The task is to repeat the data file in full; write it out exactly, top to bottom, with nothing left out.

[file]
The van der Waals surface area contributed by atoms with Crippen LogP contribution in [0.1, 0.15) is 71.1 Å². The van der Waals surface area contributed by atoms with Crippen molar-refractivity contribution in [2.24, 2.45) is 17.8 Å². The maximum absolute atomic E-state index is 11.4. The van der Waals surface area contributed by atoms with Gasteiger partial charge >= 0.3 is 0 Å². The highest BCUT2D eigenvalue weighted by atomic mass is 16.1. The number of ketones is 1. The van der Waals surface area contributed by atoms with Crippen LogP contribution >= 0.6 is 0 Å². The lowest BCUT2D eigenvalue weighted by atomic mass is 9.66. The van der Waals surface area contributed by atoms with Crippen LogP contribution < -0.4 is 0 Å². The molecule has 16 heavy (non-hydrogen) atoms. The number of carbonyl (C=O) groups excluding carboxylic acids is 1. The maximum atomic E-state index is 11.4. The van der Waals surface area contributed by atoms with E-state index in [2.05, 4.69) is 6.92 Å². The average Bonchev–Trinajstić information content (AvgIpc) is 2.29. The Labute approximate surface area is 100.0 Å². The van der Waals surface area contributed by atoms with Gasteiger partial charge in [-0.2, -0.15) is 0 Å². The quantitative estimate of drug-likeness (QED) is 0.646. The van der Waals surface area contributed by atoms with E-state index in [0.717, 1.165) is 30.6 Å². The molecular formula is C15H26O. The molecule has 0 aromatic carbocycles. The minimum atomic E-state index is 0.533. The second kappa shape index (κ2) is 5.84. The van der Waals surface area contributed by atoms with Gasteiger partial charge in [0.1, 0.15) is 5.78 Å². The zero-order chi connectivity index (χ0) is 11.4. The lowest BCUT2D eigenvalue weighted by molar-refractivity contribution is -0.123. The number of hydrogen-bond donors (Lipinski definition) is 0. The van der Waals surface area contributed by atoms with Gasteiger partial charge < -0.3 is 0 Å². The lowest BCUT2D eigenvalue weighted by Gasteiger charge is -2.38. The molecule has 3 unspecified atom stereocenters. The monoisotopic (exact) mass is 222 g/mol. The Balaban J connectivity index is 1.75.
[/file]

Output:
The van der Waals surface area contributed by atoms with Crippen LogP contribution in [0.1, 0.15) is 71.1 Å². The van der Waals surface area contributed by atoms with Crippen molar-refractivity contribution in [2.24, 2.45) is 17.8 Å². The maximum absolute atomic E-state index is 11.4. The van der Waals surface area contributed by atoms with Gasteiger partial charge >= 0.3 is 0 Å². The highest BCUT2D eigenvalue weighted by atomic mass is 16.1. The number of ketones is 1. The van der Waals surface area contributed by atoms with Crippen LogP contribution >= 0.6 is 0 Å². The lowest BCUT2D eigenvalue weighted by atomic mass is 9.66. The van der Waals surface area contributed by atoms with Crippen LogP contribution < -0.4 is 0 Å². The molecule has 16 heavy (non-hydrogen) atoms. The number of carbonyl (C=O) groups excluding carboxylic acids is 1. The maximum atomic E-state index is 11.4. The van der Waals surface area contributed by atoms with E-state index in [2.05, 4.69) is 6.92 Å². The average Bonchev–Trinajstić information content (AvgIpc) is 2.29. The Labute approximate surface area is 100.0 Å². The van der Waals surface area contributed by atoms with Gasteiger partial charge in [-0.2, -0.15) is 0 Å². The quantitative estimate of drug-likeness (QED) is 0.646. The van der Waals surface area contributed by atoms with E-state index in [0.717, 1.165) is 30.6 Å². The molecular formula is C15H26O. The molecule has 0 aromatic carbocycles. The minimum atomic E-state index is 0.533. The second kappa shape index (κ2) is 5.84. The van der Waals surface area contributed by atoms with Gasteiger partial charge in [0.1, 0.15) is 5.78 Å². The zero-order chi connectivity index (χ0) is 11.4. The lowest BCUT2D eigenvalue weighted by molar-refractivity contribution is -0.123. The number of hydrogen-bond donors (Lipinski definition) is 0. The van der Waals surface area contributed by atoms with Gasteiger partial charge < -0.3 is 0 Å². The lowest BCUT2D eigenvalue weighted by Gasteiger charge is -2.38. The molecule has 3 unspecified atom stereocenters. The monoisotopic (exact) mass is 222 g/mol. The Balaban J connectivity index is 1.75.